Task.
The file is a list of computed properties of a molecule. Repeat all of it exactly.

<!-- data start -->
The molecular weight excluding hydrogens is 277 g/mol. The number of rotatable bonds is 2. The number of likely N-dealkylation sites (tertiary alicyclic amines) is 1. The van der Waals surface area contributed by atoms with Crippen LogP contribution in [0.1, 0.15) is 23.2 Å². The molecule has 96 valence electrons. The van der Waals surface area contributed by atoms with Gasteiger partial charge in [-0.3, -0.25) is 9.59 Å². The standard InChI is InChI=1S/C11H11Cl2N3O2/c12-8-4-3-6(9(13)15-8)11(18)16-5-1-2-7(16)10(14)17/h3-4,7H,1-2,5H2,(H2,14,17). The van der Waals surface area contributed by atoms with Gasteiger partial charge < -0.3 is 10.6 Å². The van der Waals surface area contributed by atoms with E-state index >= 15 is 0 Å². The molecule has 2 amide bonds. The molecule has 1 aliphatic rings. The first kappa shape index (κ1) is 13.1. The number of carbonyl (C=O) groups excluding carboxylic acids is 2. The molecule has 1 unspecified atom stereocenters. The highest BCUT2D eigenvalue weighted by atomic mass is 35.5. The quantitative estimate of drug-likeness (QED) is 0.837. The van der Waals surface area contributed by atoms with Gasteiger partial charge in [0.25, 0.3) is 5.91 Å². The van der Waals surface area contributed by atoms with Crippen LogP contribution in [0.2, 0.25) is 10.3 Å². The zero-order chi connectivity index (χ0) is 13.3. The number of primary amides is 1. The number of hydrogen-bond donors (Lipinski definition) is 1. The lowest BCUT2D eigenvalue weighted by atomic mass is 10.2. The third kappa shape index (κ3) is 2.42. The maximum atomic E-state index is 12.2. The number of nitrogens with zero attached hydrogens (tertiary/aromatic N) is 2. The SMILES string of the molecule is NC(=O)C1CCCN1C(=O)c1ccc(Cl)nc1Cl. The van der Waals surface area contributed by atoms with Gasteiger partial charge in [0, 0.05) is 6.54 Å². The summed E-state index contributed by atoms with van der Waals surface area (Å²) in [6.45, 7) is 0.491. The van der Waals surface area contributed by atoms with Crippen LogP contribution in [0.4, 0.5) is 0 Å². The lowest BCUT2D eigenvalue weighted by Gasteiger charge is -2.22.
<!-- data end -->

The molecular weight excluding hydrogens is 277 g/mol. The number of rotatable bonds is 2. The number of likely N-dealkylation sites (tertiary alicyclic amines) is 1. The van der Waals surface area contributed by atoms with Crippen LogP contribution in [0.1, 0.15) is 23.2 Å². The molecule has 96 valence electrons. The van der Waals surface area contributed by atoms with Gasteiger partial charge in [-0.3, -0.25) is 9.59 Å². The standard InChI is InChI=1S/C11H11Cl2N3O2/c12-8-4-3-6(9(13)15-8)11(18)16-5-1-2-7(16)10(14)17/h3-4,7H,1-2,5H2,(H2,14,17). The van der Waals surface area contributed by atoms with Gasteiger partial charge < -0.3 is 10.6 Å². The van der Waals surface area contributed by atoms with E-state index >= 15 is 0 Å². The molecule has 2 amide bonds. The molecule has 1 aliphatic rings. The first kappa shape index (κ1) is 13.1. The number of carbonyl (C=O) groups excluding carboxylic acids is 2. The molecule has 1 unspecified atom stereocenters. The highest BCUT2D eigenvalue weighted by atomic mass is 35.5. The quantitative estimate of drug-likeness (QED) is 0.837. The van der Waals surface area contributed by atoms with Gasteiger partial charge in [0.25, 0.3) is 5.91 Å². The van der Waals surface area contributed by atoms with Crippen LogP contribution in [0.2, 0.25) is 10.3 Å². The zero-order chi connectivity index (χ0) is 13.3. The number of primary amides is 1. The number of hydrogen-bond donors (Lipinski definition) is 1. The lowest BCUT2D eigenvalue weighted by atomic mass is 10.2. The third kappa shape index (κ3) is 2.42. The maximum atomic E-state index is 12.2. The number of nitrogens with zero attached hydrogens (tertiary/aromatic N) is 2. The SMILES string of the molecule is NC(=O)C1CCCN1C(=O)c1ccc(Cl)nc1Cl. The van der Waals surface area contributed by atoms with Gasteiger partial charge in [0, 0.05) is 6.54 Å². The summed E-state index contributed by atoms with van der Waals surface area (Å²) in [6.45, 7) is 0.491. The van der Waals surface area contributed by atoms with Crippen LogP contribution in [0.4, 0.5) is 0 Å². The lowest BCUT2D eigenvalue weighted by Gasteiger charge is -2.22.